Use low-monotony weeks to improve your fitness

Last week, I talked about the importance of cut back weeks.  A related key training factor is incorporating recovery days and alternating hard and easy efforts.  I try to be careful to do this.

However, as I was re-reading some of Douglas and Pfitzinger’s Advanced Marathoning, I came across this awesome tool for determining whether your easy-hard balanced days are setting you up for over-training OR for steady fitness improvements.

If your efforts day to day are fairly similar (even with a variety of mileage) your training strain can lead to over-training or injury…. or less training improvements than you would expect for high mileage.

Key: Training strain is the combination of training load and training monotony.

But here’s the thing… if you are taking an easy running day but adding in a strength circuit or spin class, your training load may be more monotonous than you realize.

So here is the cool tool: write out your workouts and you can find training load by multiplying effort (on a scale of 1-10) by duration in minutes.

This is a low monotony plan because training load is as high as 520 and 750 on the hard days and as low as 100-180 on the easy days.  This is what you want to see!

A very similar mileage schedule can have much higher monotony:

In this plan, on the easy running day, there are weights added so that the training load never actually dips below 330 for a day! And it only peaks at 500.

So even though the two weeks have the exact same total training strain (2875 vs 2850), one is set up for fitness improvements with low monotony and the other is much more likely to improve more slowly and/or get injured or burnt out.

Because I like to incorporate a lot of cross training, I discovered that I’ve been guilty of a more monotonous schedule than I realized in the past.  Often my “easy” days become a spin and strength day and isn’t actually easy.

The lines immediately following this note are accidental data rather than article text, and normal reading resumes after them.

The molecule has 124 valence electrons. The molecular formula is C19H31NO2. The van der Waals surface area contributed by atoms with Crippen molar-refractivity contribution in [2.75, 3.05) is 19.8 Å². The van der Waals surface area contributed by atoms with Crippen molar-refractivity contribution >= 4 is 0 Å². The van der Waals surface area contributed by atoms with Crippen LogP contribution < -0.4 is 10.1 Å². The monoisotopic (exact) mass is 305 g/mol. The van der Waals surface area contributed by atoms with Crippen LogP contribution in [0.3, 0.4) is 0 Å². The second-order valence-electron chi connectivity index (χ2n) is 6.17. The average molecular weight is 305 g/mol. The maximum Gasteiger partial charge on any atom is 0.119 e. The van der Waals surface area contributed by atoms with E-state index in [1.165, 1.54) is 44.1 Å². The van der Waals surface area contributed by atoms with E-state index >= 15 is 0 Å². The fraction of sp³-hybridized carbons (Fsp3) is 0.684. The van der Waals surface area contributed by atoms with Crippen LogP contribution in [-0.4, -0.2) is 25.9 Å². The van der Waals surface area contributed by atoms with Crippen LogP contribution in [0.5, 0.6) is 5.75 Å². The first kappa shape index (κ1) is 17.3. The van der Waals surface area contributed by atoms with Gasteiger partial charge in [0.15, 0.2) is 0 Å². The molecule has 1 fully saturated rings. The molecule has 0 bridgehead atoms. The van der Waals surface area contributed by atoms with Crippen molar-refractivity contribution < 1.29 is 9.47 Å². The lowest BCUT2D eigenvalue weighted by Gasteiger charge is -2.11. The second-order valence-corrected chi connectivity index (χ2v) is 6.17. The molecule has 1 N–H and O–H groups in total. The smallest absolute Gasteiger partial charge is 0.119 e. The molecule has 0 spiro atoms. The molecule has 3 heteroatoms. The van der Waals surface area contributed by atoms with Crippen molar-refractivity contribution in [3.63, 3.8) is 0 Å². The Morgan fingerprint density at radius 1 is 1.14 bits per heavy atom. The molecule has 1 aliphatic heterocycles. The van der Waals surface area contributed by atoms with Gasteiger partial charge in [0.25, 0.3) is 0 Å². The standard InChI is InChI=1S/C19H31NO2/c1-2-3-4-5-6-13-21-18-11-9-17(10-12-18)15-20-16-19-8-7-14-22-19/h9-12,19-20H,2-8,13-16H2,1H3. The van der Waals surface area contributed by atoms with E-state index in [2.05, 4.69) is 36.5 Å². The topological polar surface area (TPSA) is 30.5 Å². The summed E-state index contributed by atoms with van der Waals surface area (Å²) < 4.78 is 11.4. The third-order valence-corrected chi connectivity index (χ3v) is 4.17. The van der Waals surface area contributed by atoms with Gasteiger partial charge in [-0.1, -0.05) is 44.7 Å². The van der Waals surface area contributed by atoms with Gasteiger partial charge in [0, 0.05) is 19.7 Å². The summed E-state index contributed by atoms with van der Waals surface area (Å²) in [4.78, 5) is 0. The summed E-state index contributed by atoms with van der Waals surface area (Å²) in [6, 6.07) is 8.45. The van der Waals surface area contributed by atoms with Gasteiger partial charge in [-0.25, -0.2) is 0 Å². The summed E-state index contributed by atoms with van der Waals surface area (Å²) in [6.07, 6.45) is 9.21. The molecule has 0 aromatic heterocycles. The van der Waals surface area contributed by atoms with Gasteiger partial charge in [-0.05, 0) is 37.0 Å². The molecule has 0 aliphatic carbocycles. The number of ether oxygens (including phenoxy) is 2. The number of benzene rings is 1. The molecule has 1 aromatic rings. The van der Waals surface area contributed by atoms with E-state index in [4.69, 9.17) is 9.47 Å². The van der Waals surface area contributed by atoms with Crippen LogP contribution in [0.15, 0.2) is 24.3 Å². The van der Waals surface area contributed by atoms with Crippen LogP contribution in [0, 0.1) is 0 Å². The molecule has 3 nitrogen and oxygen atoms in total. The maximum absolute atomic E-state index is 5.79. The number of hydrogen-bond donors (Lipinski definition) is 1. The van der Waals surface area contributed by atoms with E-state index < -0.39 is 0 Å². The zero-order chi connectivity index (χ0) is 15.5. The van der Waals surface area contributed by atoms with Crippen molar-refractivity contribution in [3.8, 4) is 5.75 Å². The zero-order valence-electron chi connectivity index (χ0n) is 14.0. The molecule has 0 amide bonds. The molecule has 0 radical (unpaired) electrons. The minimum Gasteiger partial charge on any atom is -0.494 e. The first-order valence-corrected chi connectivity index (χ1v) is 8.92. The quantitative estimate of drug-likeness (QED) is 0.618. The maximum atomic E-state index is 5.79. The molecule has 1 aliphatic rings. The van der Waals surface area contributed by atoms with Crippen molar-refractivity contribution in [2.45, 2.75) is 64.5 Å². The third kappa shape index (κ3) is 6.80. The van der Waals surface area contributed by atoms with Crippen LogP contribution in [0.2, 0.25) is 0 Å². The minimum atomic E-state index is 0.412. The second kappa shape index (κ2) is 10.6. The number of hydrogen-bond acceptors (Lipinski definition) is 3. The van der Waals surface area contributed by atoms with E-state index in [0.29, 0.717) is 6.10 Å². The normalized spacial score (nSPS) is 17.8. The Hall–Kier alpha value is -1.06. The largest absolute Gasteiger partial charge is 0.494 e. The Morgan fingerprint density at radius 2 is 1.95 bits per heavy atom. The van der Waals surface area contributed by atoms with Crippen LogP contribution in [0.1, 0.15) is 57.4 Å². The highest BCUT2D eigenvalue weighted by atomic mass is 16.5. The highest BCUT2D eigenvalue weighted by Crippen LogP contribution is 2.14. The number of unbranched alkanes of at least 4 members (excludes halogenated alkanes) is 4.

This cycle, I’m switching things up and adding strength after my hard runs so my hard days are extra hard and I’m keeping the easy days extra easy.

Just for fun, here’s the training strain from last week’s workouts:

Sunday: 10 easy (Effort 5 x 90 minutes) = 450

Monday: off   = 0

Tuesday: 8.5 with tempo (Effort 7 x 64 minutes) = 512 (plus another 275 for boot camp, total strain = 787)

Wednesday: 5 am, 3 pm easy (Effort 4 x 70 minutes) = 280

Thursday: 30 minute spin (Effort 4 x 30 minutes) = 120

Friday: 12 with hills and fast finish (Effort 7 x 98 minutes) = 686

Saturday: 6 easy (Effort 5 x 60 minutes) = 300

Cool, isn’t it?!

As you can see from the charts, it’s fine to have moderate work out days as well – it shouldn’t always be all-out hard or easy peasy.

But the variety is where the greatest training improvements in your fitness can take place.

If you write our your week’s workouts and calculate training load per day, what do you think you would find?

Do you incorporate weights and cross training on hard days or easy days?

I am linking up with SuzRachel, Lora, and Debbie for Running Coaches CornerPatty, Erika, and Marcia for Tuesdays on the Run, Nicole, Annmarie, Michelle, and Jen for Wild Workout Wednesday.

14 thoughts on “Use low-monotony weeks to improve your fitness

  1. This is fascinating! I use TrainingPeaks (the premium plan), which automatically calculated your training stress score…not exactly like monotony, but sorta-kinda similar. I’m terrible at math, so I love that it does it for me. It also lists your fatigue…which is super helpful as you are peaking and trying to time your races.

  2. BTW, when I posted this, it would not pick up my latest blog post…it was pre-populated with the Infertility Treatment post that is also appearing in the other commenters’ posts. Arrgh! Hate spammers.

  3. Thanks, Laura! This is very helpful – and perfect timing! I announced on my blog today that I’m starting to train for an ultra in April. Since I’m not exactly where I should be to take on such a task, I think this will be very helpful in my training.
    Clarinda recently posted..What’s Your Limit?My Profile

  4. I was actually just talking to a runner about this and it seemed to finally click for her, “you mean my hard are going to be really hard, but on my easy I am taking it SUPER easy, no pushing?!?”

    That seems to be more and more of what I go for, when healthy. Not a whole bunch of middle of the road days, but 3 really kick your booty hard days, and 3 easy, easy days.

  5. Super cool! I am going to look at last week and try this and see what happens. I use to do double days Lift/run and take whole days off a few times a week. Currently I am more into shorter workouts 5-6 days a week so I am curious to see how that scales out 🙂

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